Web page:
Some Thing, In the Way, Whenever She Moves: A Review of The Thing

by Gary Westfahl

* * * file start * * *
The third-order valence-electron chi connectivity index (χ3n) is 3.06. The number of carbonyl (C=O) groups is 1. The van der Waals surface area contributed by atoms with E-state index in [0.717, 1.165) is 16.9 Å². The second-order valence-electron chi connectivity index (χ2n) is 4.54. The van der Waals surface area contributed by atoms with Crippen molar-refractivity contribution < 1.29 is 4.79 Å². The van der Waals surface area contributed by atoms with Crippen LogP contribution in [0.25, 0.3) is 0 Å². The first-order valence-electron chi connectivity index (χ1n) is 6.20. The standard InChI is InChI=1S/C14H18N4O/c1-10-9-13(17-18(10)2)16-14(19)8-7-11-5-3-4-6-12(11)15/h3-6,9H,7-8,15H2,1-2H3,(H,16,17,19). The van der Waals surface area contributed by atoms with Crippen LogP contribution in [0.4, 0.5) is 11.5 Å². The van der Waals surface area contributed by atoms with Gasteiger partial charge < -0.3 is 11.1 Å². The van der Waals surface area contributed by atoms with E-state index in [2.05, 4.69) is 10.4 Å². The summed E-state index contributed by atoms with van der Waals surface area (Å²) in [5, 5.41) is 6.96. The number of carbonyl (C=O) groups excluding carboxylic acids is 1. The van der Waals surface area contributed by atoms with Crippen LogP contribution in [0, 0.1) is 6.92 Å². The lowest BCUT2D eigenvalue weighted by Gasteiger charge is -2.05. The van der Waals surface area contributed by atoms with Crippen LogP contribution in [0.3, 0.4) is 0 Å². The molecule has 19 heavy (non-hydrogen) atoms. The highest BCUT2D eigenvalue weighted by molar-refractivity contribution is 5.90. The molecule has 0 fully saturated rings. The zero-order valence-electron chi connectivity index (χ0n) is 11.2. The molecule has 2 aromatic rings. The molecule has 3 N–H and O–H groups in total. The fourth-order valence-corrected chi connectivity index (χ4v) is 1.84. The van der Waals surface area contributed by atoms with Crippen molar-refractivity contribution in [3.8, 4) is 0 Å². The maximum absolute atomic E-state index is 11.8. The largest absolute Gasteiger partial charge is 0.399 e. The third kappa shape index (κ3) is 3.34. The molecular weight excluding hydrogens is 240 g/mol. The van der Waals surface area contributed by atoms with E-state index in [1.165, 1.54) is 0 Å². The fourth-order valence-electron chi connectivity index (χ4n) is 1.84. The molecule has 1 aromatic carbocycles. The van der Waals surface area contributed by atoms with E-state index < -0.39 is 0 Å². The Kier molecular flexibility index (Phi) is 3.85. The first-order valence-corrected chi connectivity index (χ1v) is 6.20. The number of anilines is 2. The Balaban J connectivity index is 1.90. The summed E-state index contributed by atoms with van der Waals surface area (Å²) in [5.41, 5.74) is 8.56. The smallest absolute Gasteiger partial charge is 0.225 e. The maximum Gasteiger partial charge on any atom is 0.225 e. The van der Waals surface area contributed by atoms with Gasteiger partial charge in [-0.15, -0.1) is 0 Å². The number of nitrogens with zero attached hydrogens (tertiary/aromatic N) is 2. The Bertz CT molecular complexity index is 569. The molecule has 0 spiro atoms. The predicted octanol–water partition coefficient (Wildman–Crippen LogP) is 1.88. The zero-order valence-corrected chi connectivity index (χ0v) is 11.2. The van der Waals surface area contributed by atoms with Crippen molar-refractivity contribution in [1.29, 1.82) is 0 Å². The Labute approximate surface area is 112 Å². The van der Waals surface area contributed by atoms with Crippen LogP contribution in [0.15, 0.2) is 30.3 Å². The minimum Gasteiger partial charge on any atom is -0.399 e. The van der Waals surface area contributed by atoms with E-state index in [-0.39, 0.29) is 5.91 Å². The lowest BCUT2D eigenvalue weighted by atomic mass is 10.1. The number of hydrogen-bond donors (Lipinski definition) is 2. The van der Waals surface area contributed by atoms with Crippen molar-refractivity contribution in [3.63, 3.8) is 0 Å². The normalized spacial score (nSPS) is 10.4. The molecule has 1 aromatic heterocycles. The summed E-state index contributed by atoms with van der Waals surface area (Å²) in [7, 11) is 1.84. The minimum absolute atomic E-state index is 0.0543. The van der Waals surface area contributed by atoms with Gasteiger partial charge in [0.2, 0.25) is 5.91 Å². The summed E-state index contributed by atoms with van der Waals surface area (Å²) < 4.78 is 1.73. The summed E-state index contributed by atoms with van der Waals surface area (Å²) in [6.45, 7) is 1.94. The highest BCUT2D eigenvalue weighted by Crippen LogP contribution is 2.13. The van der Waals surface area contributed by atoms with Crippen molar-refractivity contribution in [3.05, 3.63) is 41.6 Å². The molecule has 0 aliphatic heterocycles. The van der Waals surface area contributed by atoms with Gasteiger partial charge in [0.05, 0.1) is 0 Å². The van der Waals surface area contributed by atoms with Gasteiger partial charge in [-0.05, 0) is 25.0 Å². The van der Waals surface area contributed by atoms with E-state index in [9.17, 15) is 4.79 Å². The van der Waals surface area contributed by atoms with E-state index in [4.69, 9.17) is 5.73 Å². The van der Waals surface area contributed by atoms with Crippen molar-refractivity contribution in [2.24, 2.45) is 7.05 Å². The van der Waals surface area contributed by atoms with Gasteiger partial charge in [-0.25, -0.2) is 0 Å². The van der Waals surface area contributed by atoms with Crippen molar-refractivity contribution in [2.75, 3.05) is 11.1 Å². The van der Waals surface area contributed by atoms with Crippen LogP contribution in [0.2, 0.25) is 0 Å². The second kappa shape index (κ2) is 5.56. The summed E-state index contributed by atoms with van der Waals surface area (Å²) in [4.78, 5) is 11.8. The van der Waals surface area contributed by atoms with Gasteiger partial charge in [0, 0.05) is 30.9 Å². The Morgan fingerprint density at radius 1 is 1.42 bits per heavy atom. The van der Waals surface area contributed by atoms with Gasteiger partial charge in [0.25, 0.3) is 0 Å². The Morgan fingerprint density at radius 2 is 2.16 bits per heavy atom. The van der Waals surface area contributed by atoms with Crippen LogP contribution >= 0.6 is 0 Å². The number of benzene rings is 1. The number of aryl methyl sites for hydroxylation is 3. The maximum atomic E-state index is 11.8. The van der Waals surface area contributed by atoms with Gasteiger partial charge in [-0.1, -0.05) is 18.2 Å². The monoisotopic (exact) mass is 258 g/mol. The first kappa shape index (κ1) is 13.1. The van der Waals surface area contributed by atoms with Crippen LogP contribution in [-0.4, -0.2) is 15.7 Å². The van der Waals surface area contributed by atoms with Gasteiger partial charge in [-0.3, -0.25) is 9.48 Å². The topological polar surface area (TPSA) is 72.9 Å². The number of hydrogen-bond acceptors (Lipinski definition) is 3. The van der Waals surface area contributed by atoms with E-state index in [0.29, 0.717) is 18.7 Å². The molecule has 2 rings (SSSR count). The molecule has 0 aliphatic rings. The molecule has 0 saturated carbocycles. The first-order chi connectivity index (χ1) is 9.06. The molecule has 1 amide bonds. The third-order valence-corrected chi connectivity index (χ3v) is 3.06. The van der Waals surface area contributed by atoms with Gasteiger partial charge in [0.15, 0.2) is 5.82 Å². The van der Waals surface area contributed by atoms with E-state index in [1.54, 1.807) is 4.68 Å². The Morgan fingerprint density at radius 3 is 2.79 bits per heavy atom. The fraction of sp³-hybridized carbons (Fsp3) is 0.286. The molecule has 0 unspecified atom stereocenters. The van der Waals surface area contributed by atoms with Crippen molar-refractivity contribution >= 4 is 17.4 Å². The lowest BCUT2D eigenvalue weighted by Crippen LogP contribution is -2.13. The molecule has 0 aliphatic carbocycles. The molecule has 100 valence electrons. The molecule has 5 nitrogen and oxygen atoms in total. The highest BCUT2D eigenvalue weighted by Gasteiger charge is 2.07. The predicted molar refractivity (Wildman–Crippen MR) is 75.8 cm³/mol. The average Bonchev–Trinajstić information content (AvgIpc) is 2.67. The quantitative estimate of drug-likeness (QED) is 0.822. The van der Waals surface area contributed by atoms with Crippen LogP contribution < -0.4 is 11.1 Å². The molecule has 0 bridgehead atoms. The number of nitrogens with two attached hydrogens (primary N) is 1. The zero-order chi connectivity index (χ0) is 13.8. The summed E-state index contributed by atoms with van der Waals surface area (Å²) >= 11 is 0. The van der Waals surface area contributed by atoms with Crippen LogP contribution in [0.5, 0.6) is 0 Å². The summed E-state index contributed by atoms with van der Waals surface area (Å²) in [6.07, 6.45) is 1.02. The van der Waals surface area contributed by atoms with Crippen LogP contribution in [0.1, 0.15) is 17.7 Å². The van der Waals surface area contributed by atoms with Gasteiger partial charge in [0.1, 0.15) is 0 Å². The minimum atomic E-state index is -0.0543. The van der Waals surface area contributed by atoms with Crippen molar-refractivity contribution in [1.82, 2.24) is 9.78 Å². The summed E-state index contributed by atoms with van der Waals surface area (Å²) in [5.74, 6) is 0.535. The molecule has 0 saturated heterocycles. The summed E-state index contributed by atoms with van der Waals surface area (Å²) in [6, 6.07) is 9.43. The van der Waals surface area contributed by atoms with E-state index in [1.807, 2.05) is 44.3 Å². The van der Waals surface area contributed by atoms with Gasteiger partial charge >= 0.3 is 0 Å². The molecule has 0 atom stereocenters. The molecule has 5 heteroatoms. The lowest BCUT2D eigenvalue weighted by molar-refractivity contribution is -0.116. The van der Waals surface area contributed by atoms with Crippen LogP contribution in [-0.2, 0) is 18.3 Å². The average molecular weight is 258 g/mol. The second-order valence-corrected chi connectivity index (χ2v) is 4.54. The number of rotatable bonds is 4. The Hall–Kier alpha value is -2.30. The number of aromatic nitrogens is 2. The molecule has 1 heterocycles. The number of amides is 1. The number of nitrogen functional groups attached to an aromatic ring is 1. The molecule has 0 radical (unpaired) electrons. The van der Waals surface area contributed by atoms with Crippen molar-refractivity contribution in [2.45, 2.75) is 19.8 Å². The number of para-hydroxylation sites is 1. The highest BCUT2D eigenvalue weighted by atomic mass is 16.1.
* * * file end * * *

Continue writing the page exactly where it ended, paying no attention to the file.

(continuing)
Certain sorts of films, it can be argued, resist all forms of critical analysis. Seemingly made for no purpose other than providing audiences with a series of thrills, they can be evaluated solely on the basis of whether they have been successful in achieving that goal. Thus, watching this third adaptation of John W. Campbell, Jr.’s novella “Who Goes There” (1938), I found myself recalling not any earlier films but a favorite Halloween pastime of southern California residents, Knott’s Scary Farm, where visitors to the theme park can stroll through a series of mazes and have one costumed ghoul after another threateningly leap out at them for some harmless excitement. What is different about The Thing, because it is an expensive contemporary film, is that its monsters do not leap out of dark corners, but out of people’s chests, and instead of merely wearing horrific makeup, they employ CGI effects to colorfully transform themselves and their victims into enormous spider-like creatures. And, to provide the sort of review that merely advises people whether or not they should see the film, one can be succinct: if you enjoy this sort of movie, you should definitely go see The Thing, because it is a well-made and well-executed example of the genre. If you prefer other sorts of entertainment, you should choose an alternative leisure activity, unless you have, for some bizarre reason, volunteered to write a thoughtful review of the film for literate readers.